The Japanese automaker based in Aki District, Hiroshima Prefecture of Japan known as Mazda Motor Corporation and its regional company Mazda Indonesia have debuted the Mazda HAZUMI which is the next-generation subcompact concept of the latest attractive aspects of Mazda, such as SKYACTIV, Mazda Design, and its safety system. This is another example of the vast potential of the KODO design language adapted to different vehicles of different sizes. HAZUMI is a Japanese word meaning to “bound” or “spring up” and was chosen to convey an image of a small but vigorous animal, bursting with energy. In the Mazda HAZUMI the essence of KODO Soul of Motion has been captured in a compact body without losing an ounce of impact. Refusing to bow to the conventions of the subcompact class and refusing to compromise in any of the four key areas of Mazda’s vehicle engineering, the Mazda HAZUMI points the way for the next-generation of Mazda subcompact fully equipped with SKYACTIV Technology. The HAZUMI unveiled at the Geneva Motor Show 2014 combines their newly developed 1.5-litre SKYACTIV-D clean and powerful diesel engine, MZD Connect and its cutting-edge range of safety features. In general, the HAZUMI will make quite a nice next-generation of Mazda2 which is due sometime next year. Mazda should have no problem packing the car with more features and style, since it will save exporting and currency-exchange costs by producing it in a new facility in Mexico. For more information about Mazda HAZUMI and its regional company Mazda Indonesia, please visit their official site.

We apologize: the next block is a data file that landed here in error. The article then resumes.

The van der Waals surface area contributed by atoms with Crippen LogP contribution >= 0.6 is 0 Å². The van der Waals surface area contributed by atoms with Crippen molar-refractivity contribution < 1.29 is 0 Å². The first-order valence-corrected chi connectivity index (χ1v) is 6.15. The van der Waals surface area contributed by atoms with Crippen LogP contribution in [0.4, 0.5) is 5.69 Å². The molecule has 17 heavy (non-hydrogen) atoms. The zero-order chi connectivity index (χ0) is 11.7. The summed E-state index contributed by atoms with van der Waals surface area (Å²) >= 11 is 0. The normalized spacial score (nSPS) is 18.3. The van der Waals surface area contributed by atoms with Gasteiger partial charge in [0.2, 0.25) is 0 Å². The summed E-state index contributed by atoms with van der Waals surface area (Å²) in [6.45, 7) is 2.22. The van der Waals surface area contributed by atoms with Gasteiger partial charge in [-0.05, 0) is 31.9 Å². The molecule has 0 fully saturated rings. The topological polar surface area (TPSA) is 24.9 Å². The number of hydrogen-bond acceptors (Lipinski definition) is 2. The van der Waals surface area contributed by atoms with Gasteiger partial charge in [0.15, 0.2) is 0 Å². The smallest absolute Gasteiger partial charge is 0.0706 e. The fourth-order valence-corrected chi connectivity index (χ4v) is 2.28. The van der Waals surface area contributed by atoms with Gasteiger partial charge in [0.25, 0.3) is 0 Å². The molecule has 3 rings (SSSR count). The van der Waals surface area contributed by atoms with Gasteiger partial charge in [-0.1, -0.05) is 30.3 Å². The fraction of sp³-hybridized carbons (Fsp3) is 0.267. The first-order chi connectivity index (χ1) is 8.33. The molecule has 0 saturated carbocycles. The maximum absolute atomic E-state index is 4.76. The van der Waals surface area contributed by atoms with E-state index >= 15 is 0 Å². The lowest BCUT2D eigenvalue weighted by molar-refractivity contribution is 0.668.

Mazda began as the Toyo Cork Kogyo Co, Ltd, founded in Hiroshima, Japan in 1920. In the late 1920s the company had to be saved from bankruptcy by Hiroshima Saving Bank and other business leaders in Hiroshima. In 1931 Toyo Kogyo moved from manufacturing machine tools to vehicles with the introduction of the Mazda-Go autorickshaw. Toyo Kogyo produced weapons for the Japanese military throughout the Second World War, most notably the series 30 through 35 Type 99 rifle. The company formally adopted the Mazda name in 1984, though every automobile sold from the beginning bore that name. The Mazda R360 was introduced in 1960, followed by the Mazda Carol in 1962. Beginning in the 1960s, Mazda was inspired by the NSU Ro 80 and decided to put a major engineering effort into development of the Wankel rotary engine as a way of differentiating itself from other Japanese auto companies. The company formed a business relationship with German company NSU, and began with the limited-production Cosmo Sport of 1967 and continuing to the present day with the Pro Mazda Championship, Mazda has become the sole manufacturer of Wankel-type engines for the automotive market mainly by way of attrition. Mazda refocused its efforts and made the rotary engine a choice for the sporting motorist rather than a mainstream powerplant. Starting with the lightweight RX-7 in 1978 and continuing with the modern RX-8, Mazda has continued its dedication to this unique powerplant. This switch in focus also resulted in the development of another lightweight sports car, the piston-powered Mazda Roadster, inspired by the concept “Jinba Ittai”. Introduced in 1989 to worldwide acclaim, the Roadster has been widely credited with reviving the concept of the small sports car after its decline in the late 1970s.